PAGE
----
Rockies 12, @Tigers 4: How do you snap an 8-game losing streak? How about 8 runs in the 10th? Colorado had the biggest eruption in the 9th or later this year, and the biggest in extra innings since 2009-08-16, when the Angels dropped 9 on Baltimore. Jose Valverde, whose error helped trigger the onslaught, was charged with 6 runs, tying the worst game of his career.

  • First Rox road game scoring more than 8 runs and the 2nd with more than 6. They began the night with an average of 3.5 R/G away, 6.3 at home.

Reds 7, @Mets 3Jay Bruce ran out the second inside-the-park home run in Citi Field history, after Pistol Pete Bay wiped out in a valiant effort to catch or corral a deep drive and accidentally slid head-first into the LF wall. Bay wobbled off the field and may have another concussion. The previous Citi ITPHR was hit in 2009 by Angel Pagan against Pedro Martinez, in his first game in the new park after calling Shea home for 4 seasons.

  • Brandon Phillips homered in his 3rd straight game, a new personal best. His 40 RBI are 1 behind Dan Uggla among all second basemen.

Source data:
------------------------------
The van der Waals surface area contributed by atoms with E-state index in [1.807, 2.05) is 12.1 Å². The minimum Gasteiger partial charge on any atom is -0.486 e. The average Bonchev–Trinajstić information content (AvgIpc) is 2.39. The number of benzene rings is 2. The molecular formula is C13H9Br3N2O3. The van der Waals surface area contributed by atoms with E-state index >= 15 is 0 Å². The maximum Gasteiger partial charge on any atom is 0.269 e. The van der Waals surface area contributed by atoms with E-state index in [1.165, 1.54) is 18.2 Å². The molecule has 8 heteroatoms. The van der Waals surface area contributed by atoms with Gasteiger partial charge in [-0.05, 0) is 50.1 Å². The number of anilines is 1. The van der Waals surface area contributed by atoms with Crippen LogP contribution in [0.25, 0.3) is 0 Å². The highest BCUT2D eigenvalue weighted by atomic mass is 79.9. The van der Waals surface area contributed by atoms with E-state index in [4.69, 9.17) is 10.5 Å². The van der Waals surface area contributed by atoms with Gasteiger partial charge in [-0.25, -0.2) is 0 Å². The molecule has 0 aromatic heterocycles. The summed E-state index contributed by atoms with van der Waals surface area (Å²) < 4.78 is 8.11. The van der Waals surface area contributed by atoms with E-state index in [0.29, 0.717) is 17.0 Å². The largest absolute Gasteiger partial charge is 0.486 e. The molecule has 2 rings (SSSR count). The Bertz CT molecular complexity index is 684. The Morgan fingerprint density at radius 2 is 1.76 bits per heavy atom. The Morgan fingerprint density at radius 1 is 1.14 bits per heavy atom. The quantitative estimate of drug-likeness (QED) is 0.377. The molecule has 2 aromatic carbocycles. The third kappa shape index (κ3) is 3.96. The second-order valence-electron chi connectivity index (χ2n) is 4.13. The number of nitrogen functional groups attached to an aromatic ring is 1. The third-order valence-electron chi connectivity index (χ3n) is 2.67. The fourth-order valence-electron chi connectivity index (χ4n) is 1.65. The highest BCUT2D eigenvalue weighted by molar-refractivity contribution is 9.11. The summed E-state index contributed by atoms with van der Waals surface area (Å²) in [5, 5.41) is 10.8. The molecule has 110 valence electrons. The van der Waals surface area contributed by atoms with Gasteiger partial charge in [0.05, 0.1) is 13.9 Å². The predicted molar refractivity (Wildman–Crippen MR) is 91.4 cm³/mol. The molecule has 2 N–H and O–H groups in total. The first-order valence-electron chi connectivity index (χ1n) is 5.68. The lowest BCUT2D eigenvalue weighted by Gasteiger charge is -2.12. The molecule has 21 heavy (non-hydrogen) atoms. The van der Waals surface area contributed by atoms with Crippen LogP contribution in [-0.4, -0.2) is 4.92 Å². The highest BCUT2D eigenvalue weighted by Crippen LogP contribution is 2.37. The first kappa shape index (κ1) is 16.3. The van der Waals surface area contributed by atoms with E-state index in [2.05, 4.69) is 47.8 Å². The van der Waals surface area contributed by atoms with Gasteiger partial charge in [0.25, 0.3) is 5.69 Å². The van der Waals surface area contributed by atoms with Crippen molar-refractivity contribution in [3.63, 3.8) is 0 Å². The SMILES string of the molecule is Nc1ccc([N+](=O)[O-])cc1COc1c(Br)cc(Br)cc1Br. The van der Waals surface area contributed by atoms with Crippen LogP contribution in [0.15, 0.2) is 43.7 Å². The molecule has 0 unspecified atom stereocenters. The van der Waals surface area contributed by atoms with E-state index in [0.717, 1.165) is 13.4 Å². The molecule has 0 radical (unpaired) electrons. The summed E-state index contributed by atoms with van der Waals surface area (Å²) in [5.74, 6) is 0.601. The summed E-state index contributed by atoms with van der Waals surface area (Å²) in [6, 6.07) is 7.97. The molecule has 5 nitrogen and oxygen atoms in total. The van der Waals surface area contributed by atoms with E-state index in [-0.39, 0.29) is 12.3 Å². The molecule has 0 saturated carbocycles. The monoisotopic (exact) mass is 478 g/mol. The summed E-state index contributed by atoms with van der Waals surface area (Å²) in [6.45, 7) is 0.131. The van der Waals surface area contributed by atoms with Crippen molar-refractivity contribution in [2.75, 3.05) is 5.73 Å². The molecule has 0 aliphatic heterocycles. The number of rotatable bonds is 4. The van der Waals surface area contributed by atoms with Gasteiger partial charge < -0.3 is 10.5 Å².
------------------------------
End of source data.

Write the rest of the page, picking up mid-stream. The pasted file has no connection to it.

• Kirk Nieuwenhuis homered for the 2nd straight game, after sitting out for the first time since he was called up for the 2nd game of the year. He has appeared in 63 of their 65 games. The franchise record for a first-year player is 151 games by Rey Ordonez in 1996.
  • Ike Davis hit in his 6th straight game. The 9-for-16 barrage has raised his BA from .158 to .191 — a season high.


I’m too tired to organize these, so….

Three hitters began Friday’s games with 3-game HR streaks: Trevor Plouffe of the Twins, Oakland’s Brandon Moss (who hit 4 HRs in a Coors series), and Brandon Belt, the first Giant in almost 3 years to do it at home. Belt hadn’t hit a HR all year, 141 PAs, and began the series with as many or more career HRs in Coors Field (3 in 6 games) and the Marlins’ old park (2 in 1 game) as he had on his home ground (2 in 55 games). Those 3 in Denver also were in consecutive games. So Belt, with 12 career HRs in 114 games, has two 3-game HR streaks, each within a single series.

Carlos Pena walked and scored in his 2 PAs against Carlos Zambrano Friday — just as he did in his only prior encounter with Big Z, last Saturday. Four career PAs, 4 walks, 4 runs. For good measure, Pena walked and scored in his third trip Friday, against Chad Gaudin. Three “disaster starts” in his last 5 outings have multiplied Big Z’s ERA from 1.96 to 3.92. Pena has 4 hits in 37 ABs this month, no HRs — but he’s still scored 9 runs in 13 games, thanks to 14 walks.

James McDonald (1 R in 6 IP) has not allowed more than 3 runs in any of his 13 starts, the longest streak this year. He’s 3 shy of the Pirates’ live-ball record, set by Vern Law in 1959 (the year before he won the CYA).